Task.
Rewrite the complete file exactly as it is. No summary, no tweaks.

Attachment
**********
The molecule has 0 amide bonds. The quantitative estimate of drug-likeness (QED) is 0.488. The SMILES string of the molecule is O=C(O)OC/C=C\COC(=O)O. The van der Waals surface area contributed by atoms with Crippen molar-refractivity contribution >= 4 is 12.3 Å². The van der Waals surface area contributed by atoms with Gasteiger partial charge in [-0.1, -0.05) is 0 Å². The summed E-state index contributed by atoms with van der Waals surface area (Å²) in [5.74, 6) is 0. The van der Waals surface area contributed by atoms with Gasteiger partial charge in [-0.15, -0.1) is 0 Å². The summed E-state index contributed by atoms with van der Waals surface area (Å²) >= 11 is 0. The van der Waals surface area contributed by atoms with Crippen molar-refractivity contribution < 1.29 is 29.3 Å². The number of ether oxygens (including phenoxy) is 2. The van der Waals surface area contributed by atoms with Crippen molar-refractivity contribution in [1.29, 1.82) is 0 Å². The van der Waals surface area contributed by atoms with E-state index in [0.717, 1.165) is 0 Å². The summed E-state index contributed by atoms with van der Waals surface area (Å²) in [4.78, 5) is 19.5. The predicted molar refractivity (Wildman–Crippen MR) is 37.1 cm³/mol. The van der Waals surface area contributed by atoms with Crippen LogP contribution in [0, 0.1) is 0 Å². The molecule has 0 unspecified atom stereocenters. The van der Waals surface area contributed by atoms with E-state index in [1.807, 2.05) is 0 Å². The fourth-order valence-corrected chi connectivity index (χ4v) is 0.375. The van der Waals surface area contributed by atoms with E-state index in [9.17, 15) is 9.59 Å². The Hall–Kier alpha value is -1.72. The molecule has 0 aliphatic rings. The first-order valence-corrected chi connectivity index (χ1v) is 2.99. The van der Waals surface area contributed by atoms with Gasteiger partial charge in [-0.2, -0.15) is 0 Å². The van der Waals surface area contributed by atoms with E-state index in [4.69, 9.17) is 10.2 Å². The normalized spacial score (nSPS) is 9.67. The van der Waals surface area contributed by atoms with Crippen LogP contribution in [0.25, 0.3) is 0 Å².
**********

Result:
The molecule has 0 amide bonds. The quantitative estimate of drug-likeness (QED) is 0.488. The SMILES string of the molecule is O=C(O)OC/C=C\COC(=O)O. The van der Waals surface area contributed by atoms with Crippen molar-refractivity contribution >= 4 is 12.3 Å². The van der Waals surface area contributed by atoms with Gasteiger partial charge in [-0.1, -0.05) is 0 Å². The summed E-state index contributed by atoms with van der Waals surface area (Å²) in [5.74, 6) is 0. The van der Waals surface area contributed by atoms with Gasteiger partial charge in [-0.15, -0.1) is 0 Å². The summed E-state index contributed by atoms with van der Waals surface area (Å²) >= 11 is 0. The van der Waals surface area contributed by atoms with Crippen molar-refractivity contribution < 1.29 is 29.3 Å². The number of ether oxygens (including phenoxy) is 2. The van der Waals surface area contributed by atoms with Crippen molar-refractivity contribution in [1.29, 1.82) is 0 Å². The van der Waals surface area contributed by atoms with E-state index in [0.717, 1.165) is 0 Å². The summed E-state index contributed by atoms with van der Waals surface area (Å²) in [4.78, 5) is 19.5. The predicted molar refractivity (Wildman–Crippen MR) is 37.1 cm³/mol. The van der Waals surface area contributed by atoms with Crippen LogP contribution in [0, 0.1) is 0 Å². The molecule has 0 unspecified atom stereocenters. The van der Waals surface area contributed by atoms with E-state index in [1.807, 2.05) is 0 Å². The fourth-order valence-corrected chi connectivity index (χ4v) is 0.375. The van der Waals surface area contributed by atoms with E-state index in [9.17, 15) is 9.59 Å². The Hall–Kier alpha value is -1.72. The molecule has 0 aliphatic rings. The first-order valence-corrected chi connectivity index (χ1v) is 2.99. The van der Waals surface area contributed by atoms with Gasteiger partial charge in [-0.2, -0.15) is 0 Å². The van der Waals surface area contributed by atoms with E-state index in [4.69, 9.17) is 10.2 Å². The normalized spacial score (nSPS) is 9.67. The van der Waals surface area contributed by atoms with Crippen LogP contribution in [0.25, 0.3) is 0 Å².